A couple of years ago I read a review of an interesting novel, but I lost the details and have never read the book.

The background premise was that genetic engineering had progressed to the point where those who could afford it were "improving" their children. Many of these children had no need of sleep, with the abilty to be active 24 hours a day.

The story itself was set some 18-20 years later, when these children were entering adulthood and dealing with the bigotry and prejudice that arose when the "rest of us" started to realise what a competitive advantage the non-sleepers have.

Anyone recognise the novel?

  • One episode of The X Files features soldiers genetically adapted to avoid sleeping. but I didn't read the novel you mention
    – JuanZe
    Jan 17, 2011 at 2:19
  • Heinlein's novel Friday dealt extensively with (among other things) discrimination against those that were genetically engineered. The main character was genetically engineered and was cruelly discriminated against.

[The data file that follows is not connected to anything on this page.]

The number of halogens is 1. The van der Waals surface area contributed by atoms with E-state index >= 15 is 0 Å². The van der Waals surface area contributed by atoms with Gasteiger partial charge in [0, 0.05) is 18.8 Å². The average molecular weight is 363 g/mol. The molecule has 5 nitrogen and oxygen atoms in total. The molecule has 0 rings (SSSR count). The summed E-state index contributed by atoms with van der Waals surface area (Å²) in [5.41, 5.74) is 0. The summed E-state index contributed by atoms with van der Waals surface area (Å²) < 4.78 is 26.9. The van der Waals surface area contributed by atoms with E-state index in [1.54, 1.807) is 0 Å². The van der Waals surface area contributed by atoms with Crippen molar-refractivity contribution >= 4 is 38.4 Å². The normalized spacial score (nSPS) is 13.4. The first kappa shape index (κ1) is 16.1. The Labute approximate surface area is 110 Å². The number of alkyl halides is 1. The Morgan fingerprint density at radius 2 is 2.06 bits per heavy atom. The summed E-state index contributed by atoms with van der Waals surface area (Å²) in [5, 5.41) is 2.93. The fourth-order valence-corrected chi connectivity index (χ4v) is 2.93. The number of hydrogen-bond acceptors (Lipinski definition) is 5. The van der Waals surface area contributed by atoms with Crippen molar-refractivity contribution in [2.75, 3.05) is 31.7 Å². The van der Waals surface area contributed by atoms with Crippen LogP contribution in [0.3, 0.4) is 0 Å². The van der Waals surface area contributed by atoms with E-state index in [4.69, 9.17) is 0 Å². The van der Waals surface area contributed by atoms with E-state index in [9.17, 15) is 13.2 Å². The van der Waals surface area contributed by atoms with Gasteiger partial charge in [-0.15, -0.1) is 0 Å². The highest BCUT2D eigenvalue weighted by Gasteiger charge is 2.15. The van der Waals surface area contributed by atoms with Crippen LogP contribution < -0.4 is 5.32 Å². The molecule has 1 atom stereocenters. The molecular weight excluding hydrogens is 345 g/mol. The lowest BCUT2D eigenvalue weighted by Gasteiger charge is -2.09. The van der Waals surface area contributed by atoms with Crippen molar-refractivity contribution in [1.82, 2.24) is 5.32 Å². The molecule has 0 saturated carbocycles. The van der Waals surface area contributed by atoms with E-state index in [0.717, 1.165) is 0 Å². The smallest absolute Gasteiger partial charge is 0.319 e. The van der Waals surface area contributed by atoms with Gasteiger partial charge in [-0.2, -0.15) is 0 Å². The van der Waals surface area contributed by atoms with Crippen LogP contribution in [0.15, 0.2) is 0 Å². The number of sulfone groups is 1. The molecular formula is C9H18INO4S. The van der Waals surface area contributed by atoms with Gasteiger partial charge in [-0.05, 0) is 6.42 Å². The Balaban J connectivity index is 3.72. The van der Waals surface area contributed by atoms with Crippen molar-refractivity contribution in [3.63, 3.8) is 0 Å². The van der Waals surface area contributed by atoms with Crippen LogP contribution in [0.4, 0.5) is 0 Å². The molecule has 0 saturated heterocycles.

– Mei
    Jan 24, 2012 at 20:27
  • 3
    As a father of two young girls, I can confirm this is just natural and not the result of any genetic engineering.
    – Mike Clark
    Mar 18, 2014 at 21:29

1 Answer 1


That sounds like Beggars in Spain by Nancy Kress, which was originally published as a novella in 1991 and then expanded into a novel in 1993.

  • 1
    For reference: Beggars in Spain can be found in Wikipedia and in Amazon.
    – Mei
    Jan 24, 2012 at 20:26
  • 2
    And there are a number of sequels, each more depressing than the next. Utopia is achieved, and stupid humans turn it into dystopia. I really liked it, but the dashing of hopes bugged me.
    – geoffc
    Jun 21, 2012 at 13:47

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